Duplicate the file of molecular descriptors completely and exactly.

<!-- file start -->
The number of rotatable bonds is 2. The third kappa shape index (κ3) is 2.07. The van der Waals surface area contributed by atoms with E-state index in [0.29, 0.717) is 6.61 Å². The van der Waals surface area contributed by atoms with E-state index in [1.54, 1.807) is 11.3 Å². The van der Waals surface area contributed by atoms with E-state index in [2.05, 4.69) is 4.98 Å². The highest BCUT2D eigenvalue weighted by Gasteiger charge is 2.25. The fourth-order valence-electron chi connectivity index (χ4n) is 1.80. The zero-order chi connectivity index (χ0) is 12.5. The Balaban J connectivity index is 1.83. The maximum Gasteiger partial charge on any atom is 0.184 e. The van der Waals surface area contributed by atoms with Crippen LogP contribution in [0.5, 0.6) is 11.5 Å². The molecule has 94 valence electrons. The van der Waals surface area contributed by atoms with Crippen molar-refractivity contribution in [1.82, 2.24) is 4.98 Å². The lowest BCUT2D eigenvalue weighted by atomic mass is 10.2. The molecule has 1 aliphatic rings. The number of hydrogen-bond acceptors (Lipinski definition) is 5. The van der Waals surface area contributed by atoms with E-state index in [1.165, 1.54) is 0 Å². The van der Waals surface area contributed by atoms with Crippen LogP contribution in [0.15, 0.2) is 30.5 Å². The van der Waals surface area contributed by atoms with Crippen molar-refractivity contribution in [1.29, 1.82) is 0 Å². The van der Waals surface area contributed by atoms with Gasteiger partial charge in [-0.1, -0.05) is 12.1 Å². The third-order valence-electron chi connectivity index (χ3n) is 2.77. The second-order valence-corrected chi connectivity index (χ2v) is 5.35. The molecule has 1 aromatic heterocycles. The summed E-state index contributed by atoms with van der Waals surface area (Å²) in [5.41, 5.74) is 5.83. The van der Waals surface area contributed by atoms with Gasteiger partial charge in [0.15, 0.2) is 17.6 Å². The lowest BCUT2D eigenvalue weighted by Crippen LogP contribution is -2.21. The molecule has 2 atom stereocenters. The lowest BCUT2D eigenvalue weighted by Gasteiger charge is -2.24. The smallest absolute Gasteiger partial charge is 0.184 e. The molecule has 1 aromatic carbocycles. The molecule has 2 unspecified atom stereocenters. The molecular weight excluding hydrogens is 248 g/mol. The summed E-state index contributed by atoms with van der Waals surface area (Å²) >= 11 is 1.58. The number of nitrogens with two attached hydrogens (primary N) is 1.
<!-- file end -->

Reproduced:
The number of rotatable bonds is 2. The third kappa shape index (κ3) is 2.07. The van der Waals surface area contributed by atoms with E-state index in [0.29, 0.717) is 6.61 Å². The van der Waals surface area contributed by atoms with E-state index in [1.54, 1.807) is 11.3 Å². The van der Waals surface area contributed by atoms with E-state index in [2.05, 4.69) is 4.98 Å². The highest BCUT2D eigenvalue weighted by Gasteiger charge is 2.25. The fourth-order valence-electron chi connectivity index (χ4n) is 1.80. The zero-order chi connectivity index (χ0) is 12.5. The Balaban J connectivity index is 1.83. The maximum Gasteiger partial charge on any atom is 0.184 e. The van der Waals surface area contributed by atoms with Crippen LogP contribution in [0.5, 0.6) is 11.5 Å². The molecule has 94 valence electrons. The van der Waals surface area contributed by atoms with Crippen molar-refractivity contribution in [1.82, 2.24) is 4.98 Å². The lowest BCUT2D eigenvalue weighted by atomic mass is 10.2. The molecule has 1 aliphatic rings. The number of hydrogen-bond acceptors (Lipinski definition) is 5. The van der Waals surface area contributed by atoms with E-state index in [1.165, 1.54) is 0 Å². The van der Waals surface area contributed by atoms with Crippen LogP contribution in [0.15, 0.2) is 30.5 Å². The van der Waals surface area contributed by atoms with Crippen molar-refractivity contribution in [1.29, 1.82) is 0 Å². The van der Waals surface area contributed by atoms with Gasteiger partial charge in [-0.1, -0.05) is 12.1 Å². The third-order valence-electron chi connectivity index (χ3n) is 2.77. The second-order valence-corrected chi connectivity index (χ2v) is 5.35. The molecule has 1 aromatic heterocycles. The summed E-state index contributed by atoms with van der Waals surface area (Å²) in [5.41, 5.74) is 5.83. The van der Waals surface area contributed by atoms with Gasteiger partial charge in [0.15, 0.2) is 17.6 Å². The lowest BCUT2D eigenvalue weighted by Crippen LogP contribution is -2.21. The molecule has 2 atom stereocenters. The lowest BCUT2D eigenvalue weighted by Gasteiger charge is -2.24. The smallest absolute Gasteiger partial charge is 0.184 e. The molecule has 1 aromatic carbocycles. The molecule has 2 unspecified atom stereocenters. The molecular weight excluding hydrogens is 248 g/mol. The summed E-state index contributed by atoms with van der Waals surface area (Å²) >= 11 is 1.58. The number of nitrogens with two attached hydrogens (primary N) is 1.